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Do Black Americans Face Bias in Bankruptcy?

A study has found that black debtors are twice as likely as white debtors to wind up in Chapter 13 Bankruptcy. This disparity persisted even when adjusted for income, homeownership, assets, and education. Chapter 7 typically allows debtors to erase most debts in a matter of months. Chapter 13 has a lower success rate and is more expensive than Chapter 7. Moreover, it requires debtors to dedicate their disposable income to pay back their debts. But how does this connect to bias?

The Study

The study consisted of two parts, the first used data from actual cases. 2,400 households nationwide who filed for bankruptcy in 2007 were surveyed. The second part involved sending lawyers fictitious couples where one appeared to be black and the other white. The lawyers were found to be more likely to recommend Chapter 13 to the black couple. This is even though their financial circumstances were identical. Other more limited studies have shown the higher incidence of Chapter 13 among blacks. Another study taken in mostly black communities showed nearly half the cases from 2006 to 2010 were filed under Chapter 13; compared with 32.8 percent of all cases filed in that county.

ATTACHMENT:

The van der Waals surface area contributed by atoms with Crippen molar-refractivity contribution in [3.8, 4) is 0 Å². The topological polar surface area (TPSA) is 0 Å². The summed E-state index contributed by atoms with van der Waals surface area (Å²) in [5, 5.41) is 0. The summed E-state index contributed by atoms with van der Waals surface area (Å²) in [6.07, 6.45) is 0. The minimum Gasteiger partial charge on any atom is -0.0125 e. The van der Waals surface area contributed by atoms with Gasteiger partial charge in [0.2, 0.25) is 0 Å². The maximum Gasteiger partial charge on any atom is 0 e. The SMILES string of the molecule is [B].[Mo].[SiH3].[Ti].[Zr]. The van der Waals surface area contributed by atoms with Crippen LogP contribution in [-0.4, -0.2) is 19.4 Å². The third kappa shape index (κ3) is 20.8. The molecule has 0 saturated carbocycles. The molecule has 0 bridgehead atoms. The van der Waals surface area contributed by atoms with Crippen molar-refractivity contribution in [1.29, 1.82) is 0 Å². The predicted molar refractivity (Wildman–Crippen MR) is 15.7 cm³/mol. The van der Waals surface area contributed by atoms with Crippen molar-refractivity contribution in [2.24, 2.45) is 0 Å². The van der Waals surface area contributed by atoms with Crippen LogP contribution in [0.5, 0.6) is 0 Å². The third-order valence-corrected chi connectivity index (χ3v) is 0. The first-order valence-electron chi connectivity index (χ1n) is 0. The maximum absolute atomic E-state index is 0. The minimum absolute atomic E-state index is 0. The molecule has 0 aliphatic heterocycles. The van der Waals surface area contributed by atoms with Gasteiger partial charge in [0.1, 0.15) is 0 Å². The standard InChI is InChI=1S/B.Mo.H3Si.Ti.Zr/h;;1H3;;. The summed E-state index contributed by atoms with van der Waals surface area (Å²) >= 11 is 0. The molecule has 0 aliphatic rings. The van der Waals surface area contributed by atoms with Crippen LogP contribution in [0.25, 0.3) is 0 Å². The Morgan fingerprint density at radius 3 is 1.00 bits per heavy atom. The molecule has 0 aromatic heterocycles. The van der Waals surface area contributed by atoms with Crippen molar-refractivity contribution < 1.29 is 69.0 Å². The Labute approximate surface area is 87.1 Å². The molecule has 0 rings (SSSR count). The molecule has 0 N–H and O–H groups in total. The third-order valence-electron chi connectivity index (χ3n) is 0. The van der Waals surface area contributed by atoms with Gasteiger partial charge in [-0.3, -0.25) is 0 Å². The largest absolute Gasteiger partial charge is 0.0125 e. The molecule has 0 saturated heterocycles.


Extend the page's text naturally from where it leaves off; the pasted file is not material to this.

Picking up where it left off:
There doesn’t appear to be any evidence of discrimination in the bankruptcy process. The issue arises simply out of people’s bias towards certain groups. The bankruptcy law went through changes in 2005 to force more debtors to file under Chapter 13. However, this has not been the effect. The rate of Chapter 13 filings has remained relatively steady, at about 30 percent. Chapter 13 is not always an inferior choice. Many borrowers go that route because they may be able to save their homes from foreclosure. Even this does not explain the difference. Among blacks who did not own their homes, the rate of filing for Chapter 13 was still twice as high as the rate for other races.

If you have questions about Chapter 7 Bankruptcy, Chapter 13 Bankruptcy, or other alternatives, please feel free to call my office at 954-484-9987. Or, send an e-mail to emil@fleysherlaw.com, or complete the contact form below.

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